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Published in Print: September 4, 2002, as Signs of the Times

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Signs of the Times

Signs are a time-honored teaching tool.

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Signs are a time-honored teaching tool.

Why can't kids spell today? While there are no doubt lots of reasons, one may have to do with signs I've been seeing lately on the shops and in the streets of New York.

One large sign on a fence around an empty lot in the Bronx, for example, reads: "Will Built to Suit."

Not far from the United Nations, above an art and framing shop, massive block letters advertise: "Jackie Kennedy: An Exhibition of Photograghs."

The sign above a convenience store in Westchester County notes that the establishment sells "Stationary." And the awning of a store near Times Square that sells musical instruments announces the availability of "Harmonica's, Metronome's, Flute's, Trumpet's, Violin's."

New York is not, of course, alone. I saw this warning posted on a boat docked in Puerto Rico: "Keep water tight door close at all times."

If I rote this peace the weigh many sighns are written, u wood understand why many kids can't spell or send grammatically correct letters.

Such mistakes may be worth a laugh—but it's a laugh at the expense of our children. The reason: The signs around us are among the tools that model for children how to use words and spell them—skills they'll need later to get good jobs, support themselves, and become intelligent citizens.

Signs are a time-honored teaching tool. In a kindergarten classroom, simple signs introduce children to the alphabet, the sounds of letters, and the words that identify the objects around them. Can you imagine the reaction of the student whose teacher marks "photogragh" wrong on a spelling test and who then sees the same misspelling on a large sign on the corner store?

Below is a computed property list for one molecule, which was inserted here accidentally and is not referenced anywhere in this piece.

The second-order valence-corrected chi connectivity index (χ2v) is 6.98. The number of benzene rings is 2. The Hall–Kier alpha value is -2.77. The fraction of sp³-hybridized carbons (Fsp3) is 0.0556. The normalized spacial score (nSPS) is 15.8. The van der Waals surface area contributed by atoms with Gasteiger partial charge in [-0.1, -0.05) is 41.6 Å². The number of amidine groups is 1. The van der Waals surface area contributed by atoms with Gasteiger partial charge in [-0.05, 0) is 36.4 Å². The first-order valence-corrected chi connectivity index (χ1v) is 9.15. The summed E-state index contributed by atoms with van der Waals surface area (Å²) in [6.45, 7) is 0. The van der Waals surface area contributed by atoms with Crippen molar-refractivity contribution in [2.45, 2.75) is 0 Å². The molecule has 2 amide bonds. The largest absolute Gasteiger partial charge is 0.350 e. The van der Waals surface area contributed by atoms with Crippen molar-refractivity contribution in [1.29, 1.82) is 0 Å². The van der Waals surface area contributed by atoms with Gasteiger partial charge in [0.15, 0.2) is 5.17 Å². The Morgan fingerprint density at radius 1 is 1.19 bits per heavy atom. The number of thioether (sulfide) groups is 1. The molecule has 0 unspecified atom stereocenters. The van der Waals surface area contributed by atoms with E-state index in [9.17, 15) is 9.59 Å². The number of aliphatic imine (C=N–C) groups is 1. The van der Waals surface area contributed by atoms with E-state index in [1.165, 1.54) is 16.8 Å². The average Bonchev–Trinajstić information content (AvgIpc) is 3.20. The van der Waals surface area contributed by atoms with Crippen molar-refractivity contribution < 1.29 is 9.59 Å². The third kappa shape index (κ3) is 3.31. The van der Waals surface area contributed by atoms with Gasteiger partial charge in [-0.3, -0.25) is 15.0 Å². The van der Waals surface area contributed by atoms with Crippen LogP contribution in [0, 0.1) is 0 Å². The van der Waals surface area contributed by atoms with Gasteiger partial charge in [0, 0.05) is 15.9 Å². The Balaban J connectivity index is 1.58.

Businesses with such linguistically challenged signs also do themselves a disservice. When I need notepaper and pass a store that sells "stationary," I unconsciously ask myself, as a former teacher, what quality of notepaper will I find there? I pass it by. Jacqueline Kennedy was a woman dedicated to the quality of furnishings in the White House and protecting the landmark status of buildings in New York City. When I see a display of her "photograghs," I find myself questioning the care and authenticity that went into that exhibit and wonder how Jackie would have reacted. I pass it by. I have no plans to "built" a building on that empty lot—but if I did, I wonder how well I could communicate my ideas with its owner. I would pass it by.

To help ensure properly spelled signs, wouldn't it be nice, the First Amendment notwithstanding, if we could impose a fine on the sign painter or the storeowner who litters the verbal landscape just as others litter the sidewalks? Isn't the damaging of our country's most precious property, the developing minds of our children, a crime? We have a rating system for software and movies to protect our children from inappropriate content. How about demanding a standard of quality for the signs they see in their world?


Legislation and rulemaking aside, there may be a simpler way to get the job done. Each of us can become a one-person "Literacy Squad." When we see a misspelled sign, we can simply walk into that store and, factually and politely, point out the mistake as well as the possibility of the store's losing customers. Some shopkeepers will welcome the information; others may respond with some version of "mind your own business." But I suggest that helping our children learn how to spell properly, to use words correctly, to communicate effectively, and to grow up to be intelligent citizens and neighbors is part of our business.

Providing an environment that encourages children to spell, punctuate, and use words and sentences correctly is critical for an educated and literate society. This will help reinforce and extend what they learn in school and could, in its own way, make a reality of the promise explicit in the "No Child Left Behind" Act of 2001. Let's leave no sign unscrutinized.

Charlotte K. Frank, a former New York City teacher and administrator, recently served as a New York state regent for Judicial District 1. She is the vice president for research and development for McGraw-Hill Education, a unit of the McGraw-Hill Cos.

Vol. 22, Issue 1, Page 48

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